The Path To Rebuild After Wine Country Fires Will Be A Long One
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It has been over a month since wildfires ravaged Napa and Sonoma counties and cleanup efforts are well underway. Cities and developers are finding ways to make the rebuilding process faster in a region that often takes years to get through entitlements.
The Wine Country fires destroyed 8,900 structures, including 3,000 housing units or 5% of the housing stock in Santa Rosa. Property losses are estimated around $4B and include homes and local businesses. In an area where housing was already undersupplied, rents have started rising and many residents worry they will be priced out of the region.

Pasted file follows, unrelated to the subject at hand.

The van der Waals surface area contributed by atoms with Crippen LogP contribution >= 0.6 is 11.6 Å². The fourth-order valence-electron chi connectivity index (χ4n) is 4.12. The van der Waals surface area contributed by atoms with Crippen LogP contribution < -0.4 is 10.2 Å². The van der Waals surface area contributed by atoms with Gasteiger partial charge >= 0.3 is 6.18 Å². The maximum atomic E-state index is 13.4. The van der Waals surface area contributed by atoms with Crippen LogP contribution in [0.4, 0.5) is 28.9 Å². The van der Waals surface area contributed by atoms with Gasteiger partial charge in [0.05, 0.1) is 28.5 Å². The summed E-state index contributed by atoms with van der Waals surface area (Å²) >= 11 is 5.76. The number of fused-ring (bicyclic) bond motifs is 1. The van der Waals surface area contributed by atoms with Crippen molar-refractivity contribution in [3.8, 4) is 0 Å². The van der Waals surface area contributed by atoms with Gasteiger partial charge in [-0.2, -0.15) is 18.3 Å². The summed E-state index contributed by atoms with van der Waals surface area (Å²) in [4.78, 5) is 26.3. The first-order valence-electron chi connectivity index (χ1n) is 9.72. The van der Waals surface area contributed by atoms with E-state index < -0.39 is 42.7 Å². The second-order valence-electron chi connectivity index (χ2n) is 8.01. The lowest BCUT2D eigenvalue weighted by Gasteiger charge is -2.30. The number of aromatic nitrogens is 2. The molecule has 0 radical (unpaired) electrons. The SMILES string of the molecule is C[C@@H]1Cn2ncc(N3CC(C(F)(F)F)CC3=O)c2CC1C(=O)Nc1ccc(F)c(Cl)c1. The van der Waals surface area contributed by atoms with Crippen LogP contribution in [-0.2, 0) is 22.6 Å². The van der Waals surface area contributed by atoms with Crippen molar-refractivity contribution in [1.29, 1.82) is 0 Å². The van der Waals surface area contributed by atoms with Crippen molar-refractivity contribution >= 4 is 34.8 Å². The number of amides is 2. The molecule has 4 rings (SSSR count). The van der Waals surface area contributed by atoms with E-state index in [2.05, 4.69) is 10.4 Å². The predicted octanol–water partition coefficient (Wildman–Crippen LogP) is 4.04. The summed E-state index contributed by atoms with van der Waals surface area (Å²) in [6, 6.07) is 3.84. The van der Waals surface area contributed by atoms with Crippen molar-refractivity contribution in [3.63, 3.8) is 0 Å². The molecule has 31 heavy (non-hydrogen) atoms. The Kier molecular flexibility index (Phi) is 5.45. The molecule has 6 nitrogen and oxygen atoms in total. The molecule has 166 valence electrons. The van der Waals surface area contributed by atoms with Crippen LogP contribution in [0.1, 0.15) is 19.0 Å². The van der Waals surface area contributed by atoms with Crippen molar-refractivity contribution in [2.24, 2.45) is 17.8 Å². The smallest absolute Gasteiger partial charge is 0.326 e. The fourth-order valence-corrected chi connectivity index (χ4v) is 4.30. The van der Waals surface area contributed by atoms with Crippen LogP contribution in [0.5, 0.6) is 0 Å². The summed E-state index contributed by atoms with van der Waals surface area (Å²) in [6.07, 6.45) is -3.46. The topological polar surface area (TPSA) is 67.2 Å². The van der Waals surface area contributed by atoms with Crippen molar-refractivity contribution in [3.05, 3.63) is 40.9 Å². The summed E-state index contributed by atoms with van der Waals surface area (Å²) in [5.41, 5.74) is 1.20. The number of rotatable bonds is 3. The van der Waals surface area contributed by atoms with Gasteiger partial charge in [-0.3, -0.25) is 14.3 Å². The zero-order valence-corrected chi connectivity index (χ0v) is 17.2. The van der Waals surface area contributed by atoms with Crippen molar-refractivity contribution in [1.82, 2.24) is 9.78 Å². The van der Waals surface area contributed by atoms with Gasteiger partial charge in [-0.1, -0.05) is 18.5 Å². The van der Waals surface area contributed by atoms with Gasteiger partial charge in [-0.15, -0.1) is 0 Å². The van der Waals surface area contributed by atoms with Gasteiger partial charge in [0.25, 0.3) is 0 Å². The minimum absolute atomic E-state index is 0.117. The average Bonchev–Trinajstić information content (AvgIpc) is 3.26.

At the previous rate of 1,200 new housing units built each year in Sonoma County, it would take several years to bring back the thousands of units that were lost, according to Pacific Union International Chief Economist Selma Hepp. Santa Rosa is looking at ways to streamline the rebuilding process, which will help, but rebuilding will take years.
The Oakland Hills fire of 1991 provides an example of what the rebuilding process could be like. Streamlining the process allowed for rebuilding to begin 18 months after the disaster, according to Hepp. The recovery took about four years, but not all units were rebuilt and many property owners sold their land.
The dynamics of rebuilding are quite different in Santa Rosa and Sonoma County than they were during the Oakland Hills fire. Housing stock is extremely low and the region is facing a significant housing crisis. Moving out of the county also will be difficult, with condo and home pricing expected to rise in San Francisco with demand from those displaced.